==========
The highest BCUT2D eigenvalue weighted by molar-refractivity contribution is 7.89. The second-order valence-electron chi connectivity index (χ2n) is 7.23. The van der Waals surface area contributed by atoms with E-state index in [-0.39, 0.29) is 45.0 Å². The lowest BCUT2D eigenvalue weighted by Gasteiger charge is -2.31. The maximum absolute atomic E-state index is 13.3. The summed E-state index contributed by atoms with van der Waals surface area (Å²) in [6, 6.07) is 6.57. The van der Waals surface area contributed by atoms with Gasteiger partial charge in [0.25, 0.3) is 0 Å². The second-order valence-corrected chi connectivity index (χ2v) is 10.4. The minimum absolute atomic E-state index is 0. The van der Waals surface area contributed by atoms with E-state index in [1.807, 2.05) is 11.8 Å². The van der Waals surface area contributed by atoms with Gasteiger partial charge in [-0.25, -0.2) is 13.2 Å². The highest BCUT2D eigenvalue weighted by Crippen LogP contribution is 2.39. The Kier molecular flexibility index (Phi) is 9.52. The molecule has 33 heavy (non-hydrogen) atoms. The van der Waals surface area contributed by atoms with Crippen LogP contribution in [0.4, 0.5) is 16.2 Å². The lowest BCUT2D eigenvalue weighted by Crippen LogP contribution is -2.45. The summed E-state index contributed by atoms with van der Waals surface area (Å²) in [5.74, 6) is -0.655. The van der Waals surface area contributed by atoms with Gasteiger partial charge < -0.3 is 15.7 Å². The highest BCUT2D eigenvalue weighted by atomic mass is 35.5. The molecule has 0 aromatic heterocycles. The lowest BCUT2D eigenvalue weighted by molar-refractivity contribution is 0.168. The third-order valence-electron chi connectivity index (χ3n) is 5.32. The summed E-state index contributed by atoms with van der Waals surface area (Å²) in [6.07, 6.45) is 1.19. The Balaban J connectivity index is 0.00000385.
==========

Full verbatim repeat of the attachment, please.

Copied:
The highest BCUT2D eigenvalue weighted by molar-refractivity contribution is 7.89. The second-order valence-electron chi connectivity index (χ2n) is 7.23. The van der Waals surface area contributed by atoms with E-state index in [-0.39, 0.29) is 45.0 Å². The lowest BCUT2D eigenvalue weighted by Gasteiger charge is -2.31. The maximum absolute atomic E-state index is 13.3. The summed E-state index contributed by atoms with van der Waals surface area (Å²) in [6, 6.07) is 6.57. The van der Waals surface area contributed by atoms with Gasteiger partial charge in [0.25, 0.3) is 0 Å². The second-order valence-corrected chi connectivity index (χ2v) is 10.4. The minimum absolute atomic E-state index is 0. The van der Waals surface area contributed by atoms with E-state index in [1.807, 2.05) is 11.8 Å². The van der Waals surface area contributed by atoms with Gasteiger partial charge in [-0.25, -0.2) is 13.2 Å². The highest BCUT2D eigenvalue weighted by Crippen LogP contribution is 2.39. The Kier molecular flexibility index (Phi) is 9.52. The molecule has 33 heavy (non-hydrogen) atoms. The van der Waals surface area contributed by atoms with Crippen LogP contribution in [0.4, 0.5) is 16.2 Å². The lowest BCUT2D eigenvalue weighted by Crippen LogP contribution is -2.45. The summed E-state index contributed by atoms with van der Waals surface area (Å²) in [5.74, 6) is -0.655. The van der Waals surface area contributed by atoms with Gasteiger partial charge < -0.3 is 15.7 Å². The highest BCUT2D eigenvalue weighted by atomic mass is 35.5. The molecule has 0 aromatic heterocycles. The lowest BCUT2D eigenvalue weighted by molar-refractivity contribution is 0.168. The third-order valence-electron chi connectivity index (χ3n) is 5.32. The summed E-state index contributed by atoms with van der Waals surface area (Å²) in [6.07, 6.45) is 1.19. The Balaban J connectivity index is 0.00000385.